Blue Penguins and Royal Albatrosses
Trip Start Sep 15, 2008
35Trip End Jan 20, 2009
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Setting off from Mount Cook for the Otago Peninsula we initially travelled at a fairly leisurely pace, stopping now and then to look at places en route. However by mid-afternoon it became obvious that if we were to reach our B and B accommodation in time to have a meal before going out penguin watching we needed to speed up.
One curiosity, friends and the guide books said were worth pausing for, were the Moeraki Boulders - spherical stone objects about 5 feet in diameter, with a panelled appearance a bit like a football, which began their lives around a central core of carbonate of lime crystals some 60 million years ago. They came to light when, with the erosion of the cliffs in which they had become embedded, they simply fell out on to the beach.
The boulders were a short distance along the beach from the car park and, unfortunately, when we arrived, they were surrounded by a group of Japanese tourists, who seemed determined that every member of their party should be photographed striking various poses, whilst seated on the boulders!!! Conscious that time was not on our side we simply grabbed what photo opportunities we could, like tourists who simply tick off the sights they have seen, and hurried back to the car without stopping long enough to appreciate them!!
Finally we reached Dunedin, which from the fleeting glances, as we passed through, did seem quite an attractive city, but we had no time to stay and take a closer look - penguins called!! From Dunedin we turned off and headed out on to the Otago Peninsula - another hairy car drive, along a narrow road, only just wide enough for two cars, with a sheer rock face on one side and now barrier to a precipitous drop into the sea on the other and local drivers breathing down our necks behind!!!
Thankfully we arrived at Lavender House, our "historic" (19th century) B & B at Portobello in one piece, had a quick dinner and headed out to the nature reserve at the end of the peninsula which, we had been told, was the best place to view the diminutive Blue Penguins as they came back to their burrows after a day out at sea, catching fish.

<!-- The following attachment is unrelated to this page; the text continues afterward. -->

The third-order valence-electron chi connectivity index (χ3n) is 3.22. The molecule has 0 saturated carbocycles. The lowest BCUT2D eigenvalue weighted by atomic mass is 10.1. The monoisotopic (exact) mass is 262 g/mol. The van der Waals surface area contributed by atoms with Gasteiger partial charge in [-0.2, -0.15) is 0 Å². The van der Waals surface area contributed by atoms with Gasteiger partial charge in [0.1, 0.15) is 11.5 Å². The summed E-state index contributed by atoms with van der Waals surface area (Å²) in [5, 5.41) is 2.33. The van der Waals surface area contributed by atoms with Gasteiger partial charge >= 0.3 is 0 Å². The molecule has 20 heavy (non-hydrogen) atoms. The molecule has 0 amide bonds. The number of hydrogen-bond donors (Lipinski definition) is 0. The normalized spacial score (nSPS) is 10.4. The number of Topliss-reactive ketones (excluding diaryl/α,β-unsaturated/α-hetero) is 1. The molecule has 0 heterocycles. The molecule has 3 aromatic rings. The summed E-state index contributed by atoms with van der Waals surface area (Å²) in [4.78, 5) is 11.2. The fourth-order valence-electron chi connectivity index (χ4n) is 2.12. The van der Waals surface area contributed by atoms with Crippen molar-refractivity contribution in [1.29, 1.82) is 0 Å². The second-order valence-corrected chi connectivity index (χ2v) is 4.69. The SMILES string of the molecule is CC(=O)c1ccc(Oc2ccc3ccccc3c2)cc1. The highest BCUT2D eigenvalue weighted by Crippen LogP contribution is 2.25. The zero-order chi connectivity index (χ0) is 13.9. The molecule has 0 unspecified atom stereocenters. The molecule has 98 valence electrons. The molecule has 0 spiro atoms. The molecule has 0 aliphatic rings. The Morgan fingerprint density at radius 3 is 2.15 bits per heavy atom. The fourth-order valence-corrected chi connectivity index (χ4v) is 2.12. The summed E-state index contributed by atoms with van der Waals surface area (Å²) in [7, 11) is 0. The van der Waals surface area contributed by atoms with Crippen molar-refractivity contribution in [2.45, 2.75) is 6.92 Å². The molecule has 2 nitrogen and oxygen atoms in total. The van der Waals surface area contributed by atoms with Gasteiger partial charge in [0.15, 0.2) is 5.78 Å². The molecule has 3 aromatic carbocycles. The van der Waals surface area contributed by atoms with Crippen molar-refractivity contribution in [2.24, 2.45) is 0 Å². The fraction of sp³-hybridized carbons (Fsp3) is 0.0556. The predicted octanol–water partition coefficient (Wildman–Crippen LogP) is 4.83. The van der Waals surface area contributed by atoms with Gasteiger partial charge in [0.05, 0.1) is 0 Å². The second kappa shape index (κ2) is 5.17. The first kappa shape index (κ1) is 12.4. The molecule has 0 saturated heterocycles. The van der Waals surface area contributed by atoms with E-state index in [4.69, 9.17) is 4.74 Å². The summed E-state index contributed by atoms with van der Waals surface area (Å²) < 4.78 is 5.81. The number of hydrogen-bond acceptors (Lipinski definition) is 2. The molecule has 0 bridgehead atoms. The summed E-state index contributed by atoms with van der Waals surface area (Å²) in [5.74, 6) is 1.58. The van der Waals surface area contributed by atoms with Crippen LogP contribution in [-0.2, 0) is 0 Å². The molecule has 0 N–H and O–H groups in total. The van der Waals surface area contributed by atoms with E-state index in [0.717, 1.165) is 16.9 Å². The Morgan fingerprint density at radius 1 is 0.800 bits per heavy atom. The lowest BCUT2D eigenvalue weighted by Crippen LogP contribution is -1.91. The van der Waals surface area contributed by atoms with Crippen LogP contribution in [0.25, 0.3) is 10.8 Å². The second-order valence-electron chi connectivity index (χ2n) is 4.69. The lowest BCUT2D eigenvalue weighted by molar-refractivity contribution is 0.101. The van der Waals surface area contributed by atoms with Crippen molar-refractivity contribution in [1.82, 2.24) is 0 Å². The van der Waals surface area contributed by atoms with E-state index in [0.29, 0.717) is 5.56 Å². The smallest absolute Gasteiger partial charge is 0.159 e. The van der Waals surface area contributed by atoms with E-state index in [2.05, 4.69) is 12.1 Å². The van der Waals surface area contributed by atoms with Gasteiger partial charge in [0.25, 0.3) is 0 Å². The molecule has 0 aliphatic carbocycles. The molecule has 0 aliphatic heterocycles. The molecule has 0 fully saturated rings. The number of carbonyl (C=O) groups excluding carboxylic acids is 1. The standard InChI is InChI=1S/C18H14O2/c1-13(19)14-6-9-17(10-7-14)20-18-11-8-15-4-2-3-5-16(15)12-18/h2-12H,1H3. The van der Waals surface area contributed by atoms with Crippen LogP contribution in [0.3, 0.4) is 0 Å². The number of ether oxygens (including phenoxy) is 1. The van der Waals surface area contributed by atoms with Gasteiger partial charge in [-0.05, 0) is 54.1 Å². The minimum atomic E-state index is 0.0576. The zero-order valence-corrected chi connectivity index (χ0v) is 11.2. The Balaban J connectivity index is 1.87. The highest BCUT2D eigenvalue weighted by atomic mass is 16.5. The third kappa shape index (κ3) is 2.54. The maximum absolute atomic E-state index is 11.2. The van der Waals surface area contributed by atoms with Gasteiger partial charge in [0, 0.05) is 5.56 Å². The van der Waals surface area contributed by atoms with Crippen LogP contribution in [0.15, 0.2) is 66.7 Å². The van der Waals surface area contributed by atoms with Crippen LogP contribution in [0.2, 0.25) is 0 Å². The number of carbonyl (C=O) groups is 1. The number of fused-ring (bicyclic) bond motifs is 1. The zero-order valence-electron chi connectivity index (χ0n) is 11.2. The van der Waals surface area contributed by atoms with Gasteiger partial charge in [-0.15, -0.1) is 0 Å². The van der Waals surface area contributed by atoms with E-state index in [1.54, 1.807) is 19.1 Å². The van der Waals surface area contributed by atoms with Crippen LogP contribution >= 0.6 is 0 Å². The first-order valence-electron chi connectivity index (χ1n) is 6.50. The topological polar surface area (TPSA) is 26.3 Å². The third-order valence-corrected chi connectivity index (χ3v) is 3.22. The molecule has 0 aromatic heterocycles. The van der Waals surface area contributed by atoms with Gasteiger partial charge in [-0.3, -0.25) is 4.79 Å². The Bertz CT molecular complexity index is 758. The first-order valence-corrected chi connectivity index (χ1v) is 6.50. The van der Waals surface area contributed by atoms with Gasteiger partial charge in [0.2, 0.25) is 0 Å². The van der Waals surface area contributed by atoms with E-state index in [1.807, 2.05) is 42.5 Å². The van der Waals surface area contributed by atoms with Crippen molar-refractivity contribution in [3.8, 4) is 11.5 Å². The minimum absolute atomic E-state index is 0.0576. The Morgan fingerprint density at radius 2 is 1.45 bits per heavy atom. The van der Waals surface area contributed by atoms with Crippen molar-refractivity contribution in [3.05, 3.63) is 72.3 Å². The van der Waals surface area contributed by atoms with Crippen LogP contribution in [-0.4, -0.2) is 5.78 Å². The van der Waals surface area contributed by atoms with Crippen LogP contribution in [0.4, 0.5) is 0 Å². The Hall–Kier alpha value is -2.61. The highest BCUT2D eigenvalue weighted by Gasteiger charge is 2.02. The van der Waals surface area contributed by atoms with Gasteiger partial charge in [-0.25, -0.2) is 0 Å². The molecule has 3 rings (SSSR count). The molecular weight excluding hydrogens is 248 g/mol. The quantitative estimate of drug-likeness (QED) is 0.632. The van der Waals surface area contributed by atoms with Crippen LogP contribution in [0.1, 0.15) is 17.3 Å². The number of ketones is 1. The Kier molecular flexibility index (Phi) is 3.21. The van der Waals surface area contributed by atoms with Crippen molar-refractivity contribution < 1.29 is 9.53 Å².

John initially devoted himself to admiringly watching the handsome Royal Albatrosses from the nearby colony in their elegant trajectories of flying and gliding. I was concerned about missing the penguins, which as it turned out, I needn't have been. Shortly after we arrived a sea lion was spotted patrolling the water in front of the beach upon which the penguins would land. We anxiously waited. We can only assume the penguins had seen their foe too, because, instead of the estimated time of arrival of 9.15 p.m. it was nearer 9.45 p.m. before first one, then two or three and then all 140+ could be seen first as little dots in the water and then with each wave another batch would tumble ashore and waddle up the beach. John remained by the fence watching them come ashore, whilst Anne opted to crouch down on the ground near to their preferred route to their burrows. As it was by now pretty dark their features were hard to distinguish, but their lolloping gait was unmistakable as they passed inches away from us, intent on rejoining their mates and offspring in the burrows. Walking back to the car we often had to pause to let one cross in front of us. It was another of many magical moments of this holiday.
It was tempting to remain on the peninsula for a second day, as we knew it still had a lot to offer us. However we'd also been told by a number of people that we really should experience the beauty of the wild and more remote section of the Southern Island known as The Catlins and so off we drove.